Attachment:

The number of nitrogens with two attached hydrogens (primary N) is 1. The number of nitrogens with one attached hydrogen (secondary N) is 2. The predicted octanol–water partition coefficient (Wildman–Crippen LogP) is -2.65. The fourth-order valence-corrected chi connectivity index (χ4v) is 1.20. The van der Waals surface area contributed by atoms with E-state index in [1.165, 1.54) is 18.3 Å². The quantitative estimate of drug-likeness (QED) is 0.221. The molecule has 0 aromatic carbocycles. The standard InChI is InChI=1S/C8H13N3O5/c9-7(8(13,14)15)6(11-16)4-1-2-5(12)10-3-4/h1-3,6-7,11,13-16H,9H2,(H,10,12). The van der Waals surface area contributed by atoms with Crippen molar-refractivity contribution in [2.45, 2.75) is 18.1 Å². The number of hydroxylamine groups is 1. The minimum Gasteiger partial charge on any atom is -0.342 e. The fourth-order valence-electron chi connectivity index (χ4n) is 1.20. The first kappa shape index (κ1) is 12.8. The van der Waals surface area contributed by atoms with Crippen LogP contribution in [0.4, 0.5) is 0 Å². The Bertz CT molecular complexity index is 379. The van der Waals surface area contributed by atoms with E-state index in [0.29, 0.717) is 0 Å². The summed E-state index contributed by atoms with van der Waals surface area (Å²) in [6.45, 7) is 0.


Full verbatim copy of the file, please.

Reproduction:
The number of nitrogens with two attached hydrogens (primary N) is 1. The number of nitrogens with one attached hydrogen (secondary N) is 2. The predicted octanol–water partition coefficient (Wildman–Crippen LogP) is -2.65. The fourth-order valence-corrected chi connectivity index (χ4v) is 1.20. The van der Waals surface area contributed by atoms with E-state index in [1.165, 1.54) is 18.3 Å². The quantitative estimate of drug-likeness (QED) is 0.221. The molecule has 0 aromatic carbocycles. The standard InChI is InChI=1S/C8H13N3O5/c9-7(8(13,14)15)6(11-16)4-1-2-5(12)10-3-4/h1-3,6-7,11,13-16H,9H2,(H,10,12). The van der Waals surface area contributed by atoms with Crippen molar-refractivity contribution in [2.45, 2.75) is 18.1 Å². The number of hydroxylamine groups is 1. The minimum Gasteiger partial charge on any atom is -0.342 e. The fourth-order valence-electron chi connectivity index (χ4n) is 1.20. The first kappa shape index (κ1) is 12.8. The van der Waals surface area contributed by atoms with Crippen LogP contribution in [0.4, 0.5) is 0 Å². The Bertz CT molecular complexity index is 379. The van der Waals surface area contributed by atoms with E-state index in [0.29, 0.717) is 0 Å². The summed E-state index contributed by atoms with van der Waals surface area (Å²) in [6.45, 7) is 0.